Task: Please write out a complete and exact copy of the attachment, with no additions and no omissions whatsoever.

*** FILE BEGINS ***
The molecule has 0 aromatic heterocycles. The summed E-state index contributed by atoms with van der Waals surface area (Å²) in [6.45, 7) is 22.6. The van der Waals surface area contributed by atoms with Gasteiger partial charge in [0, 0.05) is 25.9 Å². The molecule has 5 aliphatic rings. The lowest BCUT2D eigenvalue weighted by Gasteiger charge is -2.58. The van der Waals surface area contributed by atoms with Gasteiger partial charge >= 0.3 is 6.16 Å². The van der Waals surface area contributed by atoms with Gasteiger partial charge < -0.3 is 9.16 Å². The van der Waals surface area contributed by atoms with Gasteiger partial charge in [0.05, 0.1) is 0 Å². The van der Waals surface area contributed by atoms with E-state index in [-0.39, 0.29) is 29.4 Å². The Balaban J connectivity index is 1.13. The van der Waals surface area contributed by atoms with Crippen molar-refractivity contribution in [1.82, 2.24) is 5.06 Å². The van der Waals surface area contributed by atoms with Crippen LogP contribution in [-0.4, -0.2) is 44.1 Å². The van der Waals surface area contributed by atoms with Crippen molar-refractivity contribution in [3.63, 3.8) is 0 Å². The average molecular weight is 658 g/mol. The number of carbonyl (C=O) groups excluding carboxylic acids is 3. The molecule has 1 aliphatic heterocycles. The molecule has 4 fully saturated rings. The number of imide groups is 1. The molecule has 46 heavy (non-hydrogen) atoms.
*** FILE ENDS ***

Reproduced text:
The molecule has 0 aromatic heterocycles. The summed E-state index contributed by atoms with van der Waals surface area (Å²) in [6.45, 7) is 22.6. The van der Waals surface area contributed by atoms with Gasteiger partial charge in [0, 0.05) is 25.9 Å². The molecule has 5 aliphatic rings. The lowest BCUT2D eigenvalue weighted by Gasteiger charge is -2.58. The van der Waals surface area contributed by atoms with Gasteiger partial charge >= 0.3 is 6.16 Å². The van der Waals surface area contributed by atoms with Gasteiger partial charge < -0.3 is 9.16 Å². The van der Waals surface area contributed by atoms with Gasteiger partial charge in [0.05, 0.1) is 0 Å². The van der Waals surface area contributed by atoms with E-state index in [-0.39, 0.29) is 29.4 Å². The Balaban J connectivity index is 1.13. The van der Waals surface area contributed by atoms with Crippen molar-refractivity contribution in [1.82, 2.24) is 5.06 Å². The van der Waals surface area contributed by atoms with Crippen LogP contribution in [-0.4, -0.2) is 44.1 Å². The van der Waals surface area contributed by atoms with Crippen molar-refractivity contribution in [3.63, 3.8) is 0 Å². The average molecular weight is 658 g/mol. The number of carbonyl (C=O) groups excluding carboxylic acids is 3. The molecule has 1 aliphatic heterocycles. The molecule has 4 fully saturated rings. The number of imide groups is 1. The molecule has 46 heavy (non-hydrogen) atoms.